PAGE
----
Charlie Kirk

There is an old story, where an economics professor walks into a classroom and begins his lecture on the minimum wage. He will go through wage floors and basic supply and demand of the labor market and will show his students that minimum wage laws result in higher unemployment. He draws a horizontal line above the equilibrium point where supply meets demand and helps students visualize how minimum wage adversely affects the labor market. It appears that with a set minimum wage the supply of labor exceeds the demand resulting in a surplus, which in other words is referred to as unemployment. Soon after, he poses a simple question to the class: "How many of you still support the minimum wage?" and a majority of the hands go up in the room. The professor even hesitates to condemn this intervention himself despite the graph on the board behind him clearly showing its drawbacks.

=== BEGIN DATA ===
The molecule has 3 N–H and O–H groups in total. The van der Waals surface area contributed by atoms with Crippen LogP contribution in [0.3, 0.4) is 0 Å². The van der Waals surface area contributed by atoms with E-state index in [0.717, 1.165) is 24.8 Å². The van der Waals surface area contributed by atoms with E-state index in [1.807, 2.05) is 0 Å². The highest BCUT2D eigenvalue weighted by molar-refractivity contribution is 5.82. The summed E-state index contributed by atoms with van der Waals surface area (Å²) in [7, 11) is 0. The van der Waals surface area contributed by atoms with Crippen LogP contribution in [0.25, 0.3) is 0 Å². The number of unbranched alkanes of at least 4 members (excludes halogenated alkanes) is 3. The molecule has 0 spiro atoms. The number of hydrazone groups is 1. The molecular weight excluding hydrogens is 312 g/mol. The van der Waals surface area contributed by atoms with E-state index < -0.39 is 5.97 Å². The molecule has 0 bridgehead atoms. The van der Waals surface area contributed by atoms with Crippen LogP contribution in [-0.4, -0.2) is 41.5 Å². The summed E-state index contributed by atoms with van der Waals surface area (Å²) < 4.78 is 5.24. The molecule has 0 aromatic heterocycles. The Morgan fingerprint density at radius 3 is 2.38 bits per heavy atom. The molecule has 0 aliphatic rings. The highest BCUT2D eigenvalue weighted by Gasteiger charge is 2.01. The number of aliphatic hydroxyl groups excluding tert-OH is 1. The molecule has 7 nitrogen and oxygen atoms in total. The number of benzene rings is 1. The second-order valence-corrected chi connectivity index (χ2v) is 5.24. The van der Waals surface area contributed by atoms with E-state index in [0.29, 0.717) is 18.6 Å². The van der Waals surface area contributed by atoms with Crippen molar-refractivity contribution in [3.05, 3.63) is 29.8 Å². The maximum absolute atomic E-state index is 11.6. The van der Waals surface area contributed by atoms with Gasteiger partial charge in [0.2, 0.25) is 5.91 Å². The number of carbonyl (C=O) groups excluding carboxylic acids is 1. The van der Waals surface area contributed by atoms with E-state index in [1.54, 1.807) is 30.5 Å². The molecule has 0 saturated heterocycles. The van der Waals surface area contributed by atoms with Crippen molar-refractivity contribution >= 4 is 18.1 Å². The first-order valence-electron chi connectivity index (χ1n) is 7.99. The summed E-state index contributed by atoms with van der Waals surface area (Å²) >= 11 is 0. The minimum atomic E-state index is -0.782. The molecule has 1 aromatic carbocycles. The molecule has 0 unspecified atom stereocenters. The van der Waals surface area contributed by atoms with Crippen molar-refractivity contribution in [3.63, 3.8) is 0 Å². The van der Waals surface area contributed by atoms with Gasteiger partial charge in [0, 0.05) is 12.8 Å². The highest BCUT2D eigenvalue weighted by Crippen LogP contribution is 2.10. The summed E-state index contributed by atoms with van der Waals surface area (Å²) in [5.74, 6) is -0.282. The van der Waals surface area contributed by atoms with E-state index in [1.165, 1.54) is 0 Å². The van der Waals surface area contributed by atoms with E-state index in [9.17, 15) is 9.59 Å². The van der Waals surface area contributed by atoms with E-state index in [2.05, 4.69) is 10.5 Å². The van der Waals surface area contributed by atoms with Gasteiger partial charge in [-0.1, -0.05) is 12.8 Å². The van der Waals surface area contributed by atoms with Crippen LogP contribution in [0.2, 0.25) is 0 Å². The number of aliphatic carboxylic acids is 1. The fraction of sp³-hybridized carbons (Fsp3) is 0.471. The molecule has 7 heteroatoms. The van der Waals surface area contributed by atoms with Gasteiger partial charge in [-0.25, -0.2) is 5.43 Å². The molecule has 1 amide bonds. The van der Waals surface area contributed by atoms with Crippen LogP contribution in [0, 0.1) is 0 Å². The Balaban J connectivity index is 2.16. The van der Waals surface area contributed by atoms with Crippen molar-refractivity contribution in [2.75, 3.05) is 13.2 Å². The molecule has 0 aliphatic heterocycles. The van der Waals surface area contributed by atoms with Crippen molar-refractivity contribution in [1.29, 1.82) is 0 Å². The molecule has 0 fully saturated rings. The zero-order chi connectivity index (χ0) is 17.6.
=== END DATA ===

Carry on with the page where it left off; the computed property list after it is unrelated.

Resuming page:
The conclusion the professor and his students came to in the story above, regardless of what mainstream economic models and evidence may suggest, is not uncommon in today's society. Senator Bernie Sanders from Vermont released a press statement this week saying "We need to raise the minimum wage in this country." He continued his speech by congratulating the workers in St. Louis and Kansas City for picketing McDonald's and Taco Bell in an effort to force them to double their wages from 7.50 an hour to $15.

The biggest problem when talking about issues, like minimum wage, is that the opposition gets painted as heartless and uncaring for the poor. But the minimum wage debate should not become a discussion of who loves poor people more, but rather a simple discussion on economics, and as we all know there are no feelings in economics. It is unlikely that the proponents who push for the abolition of the minimum wage love or hate the poor or disadvantaged any less than the advocates for increases in the minimum wage. In fact, if anything, those pushing for abolition actually care more than their supposedly more altruistic counterparts. Take the following situation for example:

Charlie Kirk

Charlie Kirk is 19 and the founder of Turning Point USA,, a national student organization dedicated towards educating young people about fiscally conservative values.